3

Ok, so I am trying to grok how, if at all, state moves through this setup.

Let's say a stellar node receives a transaction from a client that it wants to propose to the network. The node then sends an SCP nominate message with the transaction to its neighbors (a set of whom represent a quorum slice for the sending node). Let's do this with just two nodes for now. I think what happens is as follows:

  • Node 1 sends SCP nominate with Tx1 state: Vote

    Node 2 receives SCP nominate with Tx1 state: Vote and replies to Node 1 with state: Accept

    Node 1 receives SCP nominate with Tx1 state: Accept and replies to Node 2 with state: Accept

This concludes nominate (the final state of Nominate being "prepared"). Then we do commit.

  • Node 1 sends SCP Commit with Tx1 state: Vote

    Node 2 receives SCP Commit with Tx1 state: Vote and replies to Node 1 with state: Accept

    Node 1 receives SCP Commit with Tx1 state: Accept and replies to Node 2 with state: Accept

This concludes commit (the final state is that the transaction is written to the ledger/disk for all tx's in the ballot). Then we do externalize.

  • Node 1 sends SCP Externalize with Tx1 state: Vote

    Node 2 receives SCP Externalize with Tx1 state: Vote and replies to Node 1 with state: Accept

    Node 1 receives SCP Externalize with Tx1 state: Accept and replies to Node 2 with state: Accept

Is this correct? Can someone also clarify for me what externalize does that commit does not do?

If this is the case, is it possible that, assuming I disable the ability for nodes to change quorum slices mid-vote, after I have completed the 'prepare' state, I now have a set of nodes that represent quorum and I can just use a simpler algorithm like practical byzantine fault tolerance to federate the transactions?

It feels like the stellar algorithm is a 3-phase commit 3x and I'm not sure why we have to do the full 3-phase commit 3x if we completed it once (that is to say I don't know that doing 3PC again for the commit and externalization steps actually helps prevent byzantine faults in a cheaper way than PBFT).

3

First, note that the values in stellar are actually sets of transactions, or actually triples with a set of transactions, a timestamp, and a list of upgrades. Second, it's a little hard to follow your example because you didn't specify what the quorum slices were, so I'm going to answer your higher-level questions.

Can someone also clarify for me what externalize does that commit does not do?

The SCPExternalize message is not strictly necessary. However, it is useful when nodes have fallen behind and need to catch up. Say you were offline for a week and want to catch up, but in that week some nodes have died and nodes changed their quorum slices. So while you have a live quorum today, you don't have a quorum from a week ago. The SCPExternalize lets you prune your quorum search when looking at week-old messages, so if a quorum slice and blocking set from today has sent you SCPExternalize from last week's ledger at the same ballot number, that's good enough, you don't need to track down commit/externalize messages from other members of the quorum slices.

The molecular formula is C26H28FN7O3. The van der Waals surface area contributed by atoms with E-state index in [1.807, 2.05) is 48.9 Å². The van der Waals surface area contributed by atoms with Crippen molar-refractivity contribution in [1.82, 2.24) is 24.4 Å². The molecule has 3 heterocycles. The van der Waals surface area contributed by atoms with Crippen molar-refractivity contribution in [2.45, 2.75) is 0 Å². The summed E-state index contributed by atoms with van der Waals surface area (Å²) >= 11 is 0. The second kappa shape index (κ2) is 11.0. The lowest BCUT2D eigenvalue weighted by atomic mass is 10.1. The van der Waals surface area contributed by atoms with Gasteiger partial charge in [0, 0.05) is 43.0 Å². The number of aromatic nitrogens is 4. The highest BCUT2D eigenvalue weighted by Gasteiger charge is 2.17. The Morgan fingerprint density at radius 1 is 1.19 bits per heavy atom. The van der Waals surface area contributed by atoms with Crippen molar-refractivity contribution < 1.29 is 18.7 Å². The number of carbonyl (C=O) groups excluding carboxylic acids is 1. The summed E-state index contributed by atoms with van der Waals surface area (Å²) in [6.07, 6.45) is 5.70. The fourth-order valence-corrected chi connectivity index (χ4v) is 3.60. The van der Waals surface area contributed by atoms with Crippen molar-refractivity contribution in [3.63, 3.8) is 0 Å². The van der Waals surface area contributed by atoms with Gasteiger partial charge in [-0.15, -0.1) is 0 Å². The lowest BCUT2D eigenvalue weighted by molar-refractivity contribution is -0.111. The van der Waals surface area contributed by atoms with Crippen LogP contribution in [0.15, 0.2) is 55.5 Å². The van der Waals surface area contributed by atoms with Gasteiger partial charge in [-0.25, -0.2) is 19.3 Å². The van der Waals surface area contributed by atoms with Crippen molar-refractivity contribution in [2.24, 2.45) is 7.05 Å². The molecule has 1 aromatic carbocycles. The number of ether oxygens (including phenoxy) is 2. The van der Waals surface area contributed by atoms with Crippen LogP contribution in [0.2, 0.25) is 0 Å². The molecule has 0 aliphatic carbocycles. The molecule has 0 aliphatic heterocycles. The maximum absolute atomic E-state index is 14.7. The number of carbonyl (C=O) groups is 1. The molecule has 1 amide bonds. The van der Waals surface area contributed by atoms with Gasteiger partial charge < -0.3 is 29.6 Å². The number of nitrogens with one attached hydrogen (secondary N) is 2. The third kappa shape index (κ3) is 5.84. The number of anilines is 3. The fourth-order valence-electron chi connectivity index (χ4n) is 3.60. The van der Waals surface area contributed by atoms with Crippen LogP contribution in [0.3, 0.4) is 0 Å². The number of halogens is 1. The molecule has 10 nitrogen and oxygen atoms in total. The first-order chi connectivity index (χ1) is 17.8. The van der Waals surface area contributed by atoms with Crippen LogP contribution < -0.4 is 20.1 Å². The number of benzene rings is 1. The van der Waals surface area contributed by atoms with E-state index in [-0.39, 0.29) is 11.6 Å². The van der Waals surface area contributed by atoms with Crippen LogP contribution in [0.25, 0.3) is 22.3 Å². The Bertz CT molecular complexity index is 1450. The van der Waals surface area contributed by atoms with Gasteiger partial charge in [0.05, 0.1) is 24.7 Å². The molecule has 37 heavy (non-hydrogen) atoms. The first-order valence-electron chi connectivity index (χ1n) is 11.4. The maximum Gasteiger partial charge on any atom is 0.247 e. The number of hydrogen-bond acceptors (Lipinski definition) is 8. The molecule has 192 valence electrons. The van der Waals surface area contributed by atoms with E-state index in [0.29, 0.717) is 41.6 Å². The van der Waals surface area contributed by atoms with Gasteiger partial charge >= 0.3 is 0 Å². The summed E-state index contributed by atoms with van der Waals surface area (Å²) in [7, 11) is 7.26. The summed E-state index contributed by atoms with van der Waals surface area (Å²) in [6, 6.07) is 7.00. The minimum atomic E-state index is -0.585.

I can just use a simpler algorithm like practical byzantine fault tolerance to federate the transactions?

You might be able to, but would at the very least sacrifice some liveness, because whatever quorum you happen to select could suffer node failures partway through the protocol. SCP is crafted in such a way that it won't get stuck so long as there is a quorum of intact nodes.

I'm not sure why we have to do the full 3-phase commit 3x if we completed it once

Let me answer this in a kind of imprecise way, but intended to convey the right intuition.

  1. You have to do it once for nomination, because unlike in a centralized setting, you can't just round-robin through a set of "primary" nodes. In SCP, not everyone agrees on the set of nodes that exists.
  2. You have to do it a second time to actually get a quorum, so as to guarantee there is only one possible value for a slot.
  3. You have to do it a third time because unlike a centralized BFT protocol, SCP cannot reason "backwards" about safety. In other words, there are many points in PBFT where the protocol says "f+1 nodes told me this, so either it's true or I have no hope of maintaining safety." In SCP, if a blocking set tells you something is true, then either it's true or you have no hope of maintaining liveness, but you might still be able to guarantee safety. To guarantee safety, you must first-hand verify a quorum. That's why you need a second confirmation vote essentially to confirm that the first vote succeeded.

Your Answer

By clicking “Post Your Answer”, you agree to our terms of service, privacy policy and cookie policy

Not the answer you're looking for? Browse other questions tagged or ask your own question.